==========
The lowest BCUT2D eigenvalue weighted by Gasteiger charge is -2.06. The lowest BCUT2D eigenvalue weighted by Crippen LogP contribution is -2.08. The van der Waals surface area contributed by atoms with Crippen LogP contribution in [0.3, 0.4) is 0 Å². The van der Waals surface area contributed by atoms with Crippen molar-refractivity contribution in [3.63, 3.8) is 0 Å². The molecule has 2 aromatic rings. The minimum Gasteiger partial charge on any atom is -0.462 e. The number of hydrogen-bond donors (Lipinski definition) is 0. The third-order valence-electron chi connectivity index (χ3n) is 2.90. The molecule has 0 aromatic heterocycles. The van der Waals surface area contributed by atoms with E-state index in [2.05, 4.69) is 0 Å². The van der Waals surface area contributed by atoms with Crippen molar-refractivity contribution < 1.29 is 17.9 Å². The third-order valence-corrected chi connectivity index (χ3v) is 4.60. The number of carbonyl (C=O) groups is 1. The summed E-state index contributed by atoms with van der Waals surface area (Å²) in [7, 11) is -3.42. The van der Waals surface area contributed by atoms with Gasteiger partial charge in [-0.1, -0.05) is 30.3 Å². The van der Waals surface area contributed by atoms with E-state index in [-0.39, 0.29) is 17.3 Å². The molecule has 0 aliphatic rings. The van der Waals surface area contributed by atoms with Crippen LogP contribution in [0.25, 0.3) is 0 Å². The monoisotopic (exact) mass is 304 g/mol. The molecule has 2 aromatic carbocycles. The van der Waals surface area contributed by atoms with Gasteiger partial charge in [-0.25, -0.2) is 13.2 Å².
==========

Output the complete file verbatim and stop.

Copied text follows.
The lowest BCUT2D eigenvalue weighted by Gasteiger charge is -2.06. The lowest BCUT2D eigenvalue weighted by Crippen LogP contribution is -2.08. The van der Waals surface area contributed by atoms with Crippen LogP contribution in [0.3, 0.4) is 0 Å². The van der Waals surface area contributed by atoms with Crippen molar-refractivity contribution in [3.63, 3.8) is 0 Å². The molecule has 2 aromatic rings. The minimum Gasteiger partial charge on any atom is -0.462 e. The number of hydrogen-bond donors (Lipinski definition) is 0. The third-order valence-electron chi connectivity index (χ3n) is 2.90. The molecule has 0 aromatic heterocycles. The van der Waals surface area contributed by atoms with E-state index in [2.05, 4.69) is 0 Å². The van der Waals surface area contributed by atoms with Crippen molar-refractivity contribution < 1.29 is 17.9 Å². The third-order valence-corrected chi connectivity index (χ3v) is 4.60. The number of carbonyl (C=O) groups is 1. The summed E-state index contributed by atoms with van der Waals surface area (Å²) in [7, 11) is -3.42. The van der Waals surface area contributed by atoms with Gasteiger partial charge in [-0.1, -0.05) is 30.3 Å². The van der Waals surface area contributed by atoms with E-state index in [-0.39, 0.29) is 17.3 Å². The molecule has 0 aliphatic rings. The van der Waals surface area contributed by atoms with Crippen LogP contribution in [0.25, 0.3) is 0 Å². The monoisotopic (exact) mass is 304 g/mol. The molecule has 2 aromatic carbocycles. The van der Waals surface area contributed by atoms with Gasteiger partial charge in [-0.25, -0.2) is 13.2 Å².